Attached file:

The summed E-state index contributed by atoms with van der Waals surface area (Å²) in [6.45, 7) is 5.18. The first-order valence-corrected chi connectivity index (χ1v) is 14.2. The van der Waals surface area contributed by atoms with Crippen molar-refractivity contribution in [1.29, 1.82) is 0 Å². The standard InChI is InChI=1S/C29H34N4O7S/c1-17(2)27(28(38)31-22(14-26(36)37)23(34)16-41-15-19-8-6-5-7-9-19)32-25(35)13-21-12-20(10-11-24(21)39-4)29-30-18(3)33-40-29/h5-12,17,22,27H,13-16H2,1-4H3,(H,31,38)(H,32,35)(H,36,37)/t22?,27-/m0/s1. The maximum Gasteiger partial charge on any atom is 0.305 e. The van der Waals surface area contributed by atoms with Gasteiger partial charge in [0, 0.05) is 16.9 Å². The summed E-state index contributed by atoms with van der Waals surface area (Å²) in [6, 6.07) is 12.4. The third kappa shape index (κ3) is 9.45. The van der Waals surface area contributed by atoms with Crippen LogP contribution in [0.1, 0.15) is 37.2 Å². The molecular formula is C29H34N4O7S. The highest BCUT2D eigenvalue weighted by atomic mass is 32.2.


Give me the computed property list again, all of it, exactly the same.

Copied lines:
The summed E-state index contributed by atoms with van der Waals surface area (Å²) in [6.45, 7) is 5.18. The first-order valence-corrected chi connectivity index (χ1v) is 14.2. The van der Waals surface area contributed by atoms with Crippen molar-refractivity contribution in [1.29, 1.82) is 0 Å². The standard InChI is InChI=1S/C29H34N4O7S/c1-17(2)27(28(38)31-22(14-26(36)37)23(34)16-41-15-19-8-6-5-7-9-19)32-25(35)13-21-12-20(10-11-24(21)39-4)29-30-18(3)33-40-29/h5-12,17,22,27H,13-16H2,1-4H3,(H,31,38)(H,32,35)(H,36,37)/t22?,27-/m0/s1. The maximum Gasteiger partial charge on any atom is 0.305 e. The van der Waals surface area contributed by atoms with Gasteiger partial charge in [0, 0.05) is 16.9 Å². The summed E-state index contributed by atoms with van der Waals surface area (Å²) in [6, 6.07) is 12.4. The third kappa shape index (κ3) is 9.45. The van der Waals surface area contributed by atoms with Crippen LogP contribution in [0.1, 0.15) is 37.2 Å². The molecular formula is C29H34N4O7S. The highest BCUT2D eigenvalue weighted by atomic mass is 32.2.